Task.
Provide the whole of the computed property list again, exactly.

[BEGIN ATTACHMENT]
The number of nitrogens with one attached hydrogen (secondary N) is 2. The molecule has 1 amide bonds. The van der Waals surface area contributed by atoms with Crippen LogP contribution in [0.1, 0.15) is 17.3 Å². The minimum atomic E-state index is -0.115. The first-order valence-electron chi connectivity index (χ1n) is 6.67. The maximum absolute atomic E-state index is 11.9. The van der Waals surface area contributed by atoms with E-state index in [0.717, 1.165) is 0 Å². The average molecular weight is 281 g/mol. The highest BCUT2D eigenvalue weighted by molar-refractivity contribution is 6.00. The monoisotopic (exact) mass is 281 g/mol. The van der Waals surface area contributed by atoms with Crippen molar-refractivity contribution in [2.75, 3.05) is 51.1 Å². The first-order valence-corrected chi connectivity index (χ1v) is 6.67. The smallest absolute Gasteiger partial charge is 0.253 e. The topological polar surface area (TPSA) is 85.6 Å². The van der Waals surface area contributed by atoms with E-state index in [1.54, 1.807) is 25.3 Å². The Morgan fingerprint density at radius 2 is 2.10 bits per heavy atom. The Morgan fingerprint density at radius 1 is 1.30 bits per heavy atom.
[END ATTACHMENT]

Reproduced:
The number of nitrogens with one attached hydrogen (secondary N) is 2. The molecule has 1 amide bonds. The van der Waals surface area contributed by atoms with Crippen LogP contribution in [0.1, 0.15) is 17.3 Å². The minimum atomic E-state index is -0.115. The first-order valence-electron chi connectivity index (χ1n) is 6.67. The maximum absolute atomic E-state index is 11.9. The van der Waals surface area contributed by atoms with E-state index in [0.717, 1.165) is 0 Å². The average molecular weight is 281 g/mol. The highest BCUT2D eigenvalue weighted by molar-refractivity contribution is 6.00. The monoisotopic (exact) mass is 281 g/mol. The van der Waals surface area contributed by atoms with Crippen molar-refractivity contribution in [2.75, 3.05) is 51.1 Å². The first-order valence-corrected chi connectivity index (χ1v) is 6.67. The smallest absolute Gasteiger partial charge is 0.253 e. The topological polar surface area (TPSA) is 85.6 Å². The van der Waals surface area contributed by atoms with E-state index in [1.54, 1.807) is 25.3 Å². The Morgan fingerprint density at radius 2 is 2.10 bits per heavy atom. The Morgan fingerprint density at radius 1 is 1.30 bits per heavy atom.